father said to you, al, in this interview that i think is the most clear statement i have seen about why he thinks that there was a separation between him and those jurors and why that bring of comprehension could not -- be met between the two of them. why that jury was never going to understand trayvon martin and never going to understand trayvon martin's parents. let's listen to this. >> i don't think they could connect with them. in the sense that they're not looking through the eyes of an african-american parent. they don't know what it is like to be an african-american. they don't know all of the trials and tribulations, so i think the disconnect was, maybe they have kids and they never figured that their kids would ever have to be put in that position. whereas we on the other hand, we understand that society is cruel. and i just don't think that they
saw it coming from our perspective. >> joy reid, your reaction to that. >> i think he is absolutely right, tracy martin in a sense challenged what we heard from juror b-37, who essentially espoused the view that she couldn't think of trayvon martin as anything other than a child. she just couldn't fathom it. that is why she went in as an acquittal juror from the beginning. and that illustrates another problem with stand your grown, because the problem is those kinds of disconnects, the way people relate to one another, the concept that people fear one another based on race, dress and appearance, stand your ground encourages people to use that fear, get into a conflict. and it sounds like rick scott is listening without hearing or hearing without listening.
because what people are saying including the trayvon martin foundation is they want a trayvon martin amendment to stand the ground saying you can't be the aggressor, shoot somebody, and not be held accountable. >> i want to go to something else that trayvon martin's father told al sharpton today, the fact that half the jury voted for guilt in the first vote. two guilties on manslaughter, one guilty on second degree murder. and that fascinated trayvon martin's father. he couldn't fathom how they went from those guilties to a complete not guilty. let's listen to this. >> i just couldn't understand how can you come from three people feeling that he was guilty to manslaughter to all six people feeling that he was innocent.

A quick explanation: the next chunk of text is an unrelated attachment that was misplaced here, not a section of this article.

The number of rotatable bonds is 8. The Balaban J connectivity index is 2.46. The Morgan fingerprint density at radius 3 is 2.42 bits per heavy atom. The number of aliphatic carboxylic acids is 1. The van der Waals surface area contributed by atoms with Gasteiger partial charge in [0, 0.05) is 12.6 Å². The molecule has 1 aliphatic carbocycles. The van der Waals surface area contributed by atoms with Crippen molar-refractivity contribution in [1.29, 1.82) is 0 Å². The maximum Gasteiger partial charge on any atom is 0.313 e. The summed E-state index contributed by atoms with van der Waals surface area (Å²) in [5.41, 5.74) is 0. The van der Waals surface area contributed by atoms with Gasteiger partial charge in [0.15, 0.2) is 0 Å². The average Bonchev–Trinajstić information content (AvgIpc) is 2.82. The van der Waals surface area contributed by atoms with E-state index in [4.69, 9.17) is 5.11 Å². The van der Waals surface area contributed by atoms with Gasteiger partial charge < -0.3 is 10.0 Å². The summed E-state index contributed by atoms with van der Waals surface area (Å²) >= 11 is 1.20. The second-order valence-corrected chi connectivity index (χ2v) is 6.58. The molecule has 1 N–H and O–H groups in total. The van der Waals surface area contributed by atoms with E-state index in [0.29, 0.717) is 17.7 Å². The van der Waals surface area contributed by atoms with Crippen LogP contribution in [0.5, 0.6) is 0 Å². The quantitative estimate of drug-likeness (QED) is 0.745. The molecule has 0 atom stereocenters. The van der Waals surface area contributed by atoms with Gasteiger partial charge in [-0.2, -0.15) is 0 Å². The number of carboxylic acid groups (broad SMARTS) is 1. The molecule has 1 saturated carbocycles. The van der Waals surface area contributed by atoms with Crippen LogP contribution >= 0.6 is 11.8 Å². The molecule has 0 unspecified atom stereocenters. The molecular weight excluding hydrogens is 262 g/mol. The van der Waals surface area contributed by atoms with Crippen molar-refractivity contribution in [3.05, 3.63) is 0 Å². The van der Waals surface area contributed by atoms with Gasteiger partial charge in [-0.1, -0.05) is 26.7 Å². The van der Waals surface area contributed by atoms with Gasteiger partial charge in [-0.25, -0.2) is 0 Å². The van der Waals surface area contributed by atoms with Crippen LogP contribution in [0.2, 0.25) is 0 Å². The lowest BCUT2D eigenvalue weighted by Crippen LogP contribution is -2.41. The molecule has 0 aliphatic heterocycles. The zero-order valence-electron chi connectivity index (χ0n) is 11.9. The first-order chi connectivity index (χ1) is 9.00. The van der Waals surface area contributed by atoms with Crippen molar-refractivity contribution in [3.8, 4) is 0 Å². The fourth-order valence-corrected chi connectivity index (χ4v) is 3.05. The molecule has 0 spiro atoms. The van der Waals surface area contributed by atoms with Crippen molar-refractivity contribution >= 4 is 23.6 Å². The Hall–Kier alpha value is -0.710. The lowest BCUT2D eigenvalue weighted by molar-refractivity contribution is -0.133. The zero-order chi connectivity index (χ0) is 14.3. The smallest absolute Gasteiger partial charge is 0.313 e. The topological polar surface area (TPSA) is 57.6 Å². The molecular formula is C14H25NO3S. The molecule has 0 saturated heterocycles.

that is the part that i am having trouble grasping. because that shows me that there was -- there was thought in their mind that he was guilty. and how you go from second degree to not guilty at all, that troubles me, baffles me. >> reverend al, we heard a lot of legal analysis about that initial vote and how it changed. but to hear it from the parents' perspective, how painful that would be, the jurors changed their minds about his son during those deliberations. >> when you look at the tape of the juror that did the interview, the b-37 juror, the juror referred to, she said the law and she said "stand your ground." which was not brought in trial, but she clearly said it was in deliberations. the way that i could only surmise the way they were able
to turn the votes around, is the law said this, which the parents are correct and the civil rights community said you must hit the root problem. which is the law. and the law is not used equally. you have a young lady named marissa alexander, who was beaten, assaulted by her husband, hospitalized. he ended up having a peace warrant against him. came back, got into a confrontation with her, she threatened him, shot a warning shot, didn't hit anybody, didn't hurt anybody. the judge refused to let her have stand your ground. she is doing 20 years in jail in jacksonville. how do you have a law when innocent young man going home gets killed, being approached by his killer. being followed by his killer, he is acquitted. young lady with a record of violence against her from her husband.
her husband, warning shot after he threatens to kill her, she is doing 20 years in jail. we can't have a nation that has those type of laws on the book. and we think that we're a nation that represents what is fair and equal for everybody. >> joy reid and reverend al, stay with us. we'll have much more of this interview coming up. including what trayvon's mother would say to george zimmerman if she had that chance. also ahead. a stunning response to the rolling stone controversy. a police sergeant's incredible photographs of the moment dzhokhar tsarnaev came out of that boat in watertown and into custody. those pictures and what has now happened to that police sergeant for releasing them. that story is coming up. and darrell issa tries and fails to rewrite himself in tonight's rewrite.